Nate Jackson / December 16, 2021

It’s the Inflation, Stupid

Biden and Pelosi predict victory in ‘22, but voters blame them for rising prices.

“We’re going to win in 2022,” Joe Biden promised the Democratic National Committee at its holiday party. “I wanna tell my Republican friends: Get ready, pal! You’re gonna [be] in for a problem!”

Nancy Pelosi agrees: “Our country could not be … better served than with this most experienced, capable hands than yours, President Biden,” she said. “He’s just perfect. The timing couldn’t be better.”

Both of these swamp dinosaurs are putting their best face on what is increasingly likely to be a big electoral defeat in the 2022 midterms. Presidents typically don’t fare well in their first midterms, and Biden might exceed them all in failure. Why? To quote a prominent Democrat strategist, “It’s the economy, stupid.”

We’ve written ad nauseam about inflation, employment, and the supply chain, all of which are an utter mess right now thanks to last year’s COVID shutdown and the ensuing rampant government spending and interference. Federal spending soared from an already-high 21% of GDP before the pandemic to more than 30% in the last two years. Besides being largely composed of unconstitutional redistribution schemes, economically speaking, this has been a disaster. Politicians goosed demand without the supply to match it.

Political analyst Paul Mirengoff puts it this way: “Inflation is reality’s ‘F-you’ to a central element of liberal hubris — the view that the government can do whatever the hell it wants by way of spending, energy policy, etc. and suffer no bad economic consequences.”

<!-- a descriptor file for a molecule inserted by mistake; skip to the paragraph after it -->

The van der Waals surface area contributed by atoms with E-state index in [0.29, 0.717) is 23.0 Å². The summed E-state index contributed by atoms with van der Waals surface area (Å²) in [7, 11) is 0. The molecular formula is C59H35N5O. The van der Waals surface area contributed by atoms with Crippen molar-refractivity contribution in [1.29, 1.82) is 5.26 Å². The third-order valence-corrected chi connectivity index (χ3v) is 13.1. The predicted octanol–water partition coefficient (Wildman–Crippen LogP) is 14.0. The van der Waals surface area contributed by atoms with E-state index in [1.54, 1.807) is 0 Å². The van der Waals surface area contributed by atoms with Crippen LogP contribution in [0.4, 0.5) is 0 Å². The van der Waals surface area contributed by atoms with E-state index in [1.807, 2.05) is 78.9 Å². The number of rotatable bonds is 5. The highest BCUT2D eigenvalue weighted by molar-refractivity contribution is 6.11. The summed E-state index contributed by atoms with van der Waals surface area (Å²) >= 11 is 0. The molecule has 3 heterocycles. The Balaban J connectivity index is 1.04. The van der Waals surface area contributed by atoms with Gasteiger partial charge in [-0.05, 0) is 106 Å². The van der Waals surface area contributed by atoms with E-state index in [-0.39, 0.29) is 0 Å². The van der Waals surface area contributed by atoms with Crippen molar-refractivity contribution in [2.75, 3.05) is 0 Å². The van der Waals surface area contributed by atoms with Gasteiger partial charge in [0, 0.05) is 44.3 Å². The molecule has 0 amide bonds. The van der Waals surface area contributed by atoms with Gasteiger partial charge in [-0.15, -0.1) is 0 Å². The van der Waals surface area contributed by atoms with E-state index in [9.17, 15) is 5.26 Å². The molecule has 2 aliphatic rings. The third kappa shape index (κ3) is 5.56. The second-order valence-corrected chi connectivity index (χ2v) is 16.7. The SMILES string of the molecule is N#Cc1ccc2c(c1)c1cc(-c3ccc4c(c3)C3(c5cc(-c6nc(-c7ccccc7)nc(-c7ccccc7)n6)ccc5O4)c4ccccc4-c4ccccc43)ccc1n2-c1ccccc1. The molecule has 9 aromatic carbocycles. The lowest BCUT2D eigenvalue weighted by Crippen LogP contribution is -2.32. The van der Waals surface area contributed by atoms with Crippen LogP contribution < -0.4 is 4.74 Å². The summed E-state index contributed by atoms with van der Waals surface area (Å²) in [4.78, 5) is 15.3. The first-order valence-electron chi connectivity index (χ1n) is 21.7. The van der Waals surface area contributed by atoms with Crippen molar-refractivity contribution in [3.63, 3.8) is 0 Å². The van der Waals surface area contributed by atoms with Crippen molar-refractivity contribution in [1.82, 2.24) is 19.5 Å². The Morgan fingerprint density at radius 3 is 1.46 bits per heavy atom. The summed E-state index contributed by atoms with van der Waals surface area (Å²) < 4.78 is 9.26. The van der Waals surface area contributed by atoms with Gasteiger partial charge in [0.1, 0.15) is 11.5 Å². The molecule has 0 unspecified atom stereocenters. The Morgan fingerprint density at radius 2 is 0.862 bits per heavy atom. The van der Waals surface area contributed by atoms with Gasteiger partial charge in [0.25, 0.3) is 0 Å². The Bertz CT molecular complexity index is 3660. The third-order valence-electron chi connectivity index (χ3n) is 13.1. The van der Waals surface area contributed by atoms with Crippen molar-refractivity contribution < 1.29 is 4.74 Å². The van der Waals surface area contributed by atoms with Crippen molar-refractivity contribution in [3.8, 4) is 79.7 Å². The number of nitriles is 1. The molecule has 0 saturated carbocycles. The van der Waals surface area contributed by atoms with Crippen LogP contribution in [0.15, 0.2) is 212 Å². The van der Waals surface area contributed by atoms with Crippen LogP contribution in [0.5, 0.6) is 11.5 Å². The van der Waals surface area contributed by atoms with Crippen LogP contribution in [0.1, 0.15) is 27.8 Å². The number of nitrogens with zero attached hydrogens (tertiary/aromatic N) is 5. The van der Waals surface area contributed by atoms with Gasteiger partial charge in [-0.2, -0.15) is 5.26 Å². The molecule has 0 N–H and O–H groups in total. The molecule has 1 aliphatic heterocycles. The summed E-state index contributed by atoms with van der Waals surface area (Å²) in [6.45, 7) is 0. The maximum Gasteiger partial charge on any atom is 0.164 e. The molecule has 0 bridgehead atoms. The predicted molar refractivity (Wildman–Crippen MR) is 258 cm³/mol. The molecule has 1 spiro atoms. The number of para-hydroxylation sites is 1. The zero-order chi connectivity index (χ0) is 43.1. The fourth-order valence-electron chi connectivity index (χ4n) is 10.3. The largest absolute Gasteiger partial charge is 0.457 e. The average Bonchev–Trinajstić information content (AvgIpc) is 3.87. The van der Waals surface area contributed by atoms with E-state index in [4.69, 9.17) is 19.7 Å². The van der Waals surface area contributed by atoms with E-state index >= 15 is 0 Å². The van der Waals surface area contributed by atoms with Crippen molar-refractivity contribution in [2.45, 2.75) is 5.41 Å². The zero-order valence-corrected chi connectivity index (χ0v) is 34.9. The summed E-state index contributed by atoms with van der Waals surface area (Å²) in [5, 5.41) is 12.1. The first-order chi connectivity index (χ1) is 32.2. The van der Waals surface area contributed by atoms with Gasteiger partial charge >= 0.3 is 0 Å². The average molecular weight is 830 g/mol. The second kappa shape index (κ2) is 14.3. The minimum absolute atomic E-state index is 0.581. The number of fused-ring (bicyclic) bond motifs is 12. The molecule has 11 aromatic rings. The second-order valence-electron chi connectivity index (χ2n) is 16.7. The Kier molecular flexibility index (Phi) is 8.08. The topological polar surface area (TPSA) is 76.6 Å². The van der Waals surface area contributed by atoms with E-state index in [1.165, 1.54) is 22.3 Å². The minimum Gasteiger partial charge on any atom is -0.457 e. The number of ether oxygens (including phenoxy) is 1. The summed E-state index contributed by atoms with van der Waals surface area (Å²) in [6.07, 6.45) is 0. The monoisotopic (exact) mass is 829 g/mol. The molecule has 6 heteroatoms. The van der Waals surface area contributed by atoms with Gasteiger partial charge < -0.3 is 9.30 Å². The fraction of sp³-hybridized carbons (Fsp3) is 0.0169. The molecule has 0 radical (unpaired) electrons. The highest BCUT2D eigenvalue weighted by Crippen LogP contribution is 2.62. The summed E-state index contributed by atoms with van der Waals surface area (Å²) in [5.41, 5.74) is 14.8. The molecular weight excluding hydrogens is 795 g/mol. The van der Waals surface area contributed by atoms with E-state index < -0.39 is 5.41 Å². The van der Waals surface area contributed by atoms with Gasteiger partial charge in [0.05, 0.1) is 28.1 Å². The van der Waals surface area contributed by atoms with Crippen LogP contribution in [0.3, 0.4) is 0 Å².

Biden, of course, wants more of the same with his Build Back Better boondoggle. He even has the gall to claim that it’ll “reduce inflation, not increase it.” Democrats like Joe Manchin, on the other hand, see the inflationary mess created by the so-called “American Rescue Plan” earlier this year and aren’t keen to double down on it.

When Biden isn’t pitching more government spending, he’s doing things like having his EPA tweak the Renewable Fuel Standard to require more ethanol in our gas. Other than eroding older car engines and destroying lawn equipment while decreasing miles per gallon, as well as raising both gas and food prices even further, what’s not to like?

The Federal Reserve is the other big culprit. The Fed targets inflation of about 2% and, not long ago, Chairman Jerome Powell warned about the economic challenge of low inflation. Well, inflation is now 6.8%, the worst since 1982. The producer price index, which measures wholesale prices, is up a record 9.6%.

In what might be the understatement of the year, Powell said Wednesday, “The inflation that we got was not at all the inflation we were looking for.”

For months, Powell and others insisted that inflation was “transitory.” It wasn’t until last month that he finally conceded that it’s “persistent.” No kidding, Sherlock.

On Wednesday, the Federal Reserve announced that it will substantially taper off on its bond buying, as well as projecting that interest rates will rise three times next year, not once as it predicted in September.

Even at 2%, inflation is a highly regressive tax on the American people. High inflation means we get numbers like real wages decreasing 2.3%. Workers certainly feel that pinch like a vise gripping their wallets. That makes the economy a huge issue for voters, and The Hill reports on some shocking poll numbers:

In addition to those expressing concern about inflation and high costs, 46 percent of respondents to the poll said whatever they named as their top issue has been negatively impacted by the federal government in the past few months.

That is the highest degree of blame voters have placed on the federal government regarding their top concern since former President Obama’s administration.

Perhaps that’s because the federal government is doing more to interfere with the economy than it has since Obama. Is it too much to hope that the American people are finally waking up to the virtues of constitutionally limited government? Maybe if everyone keeps feeling the pain in their bank accounts, it could happen.

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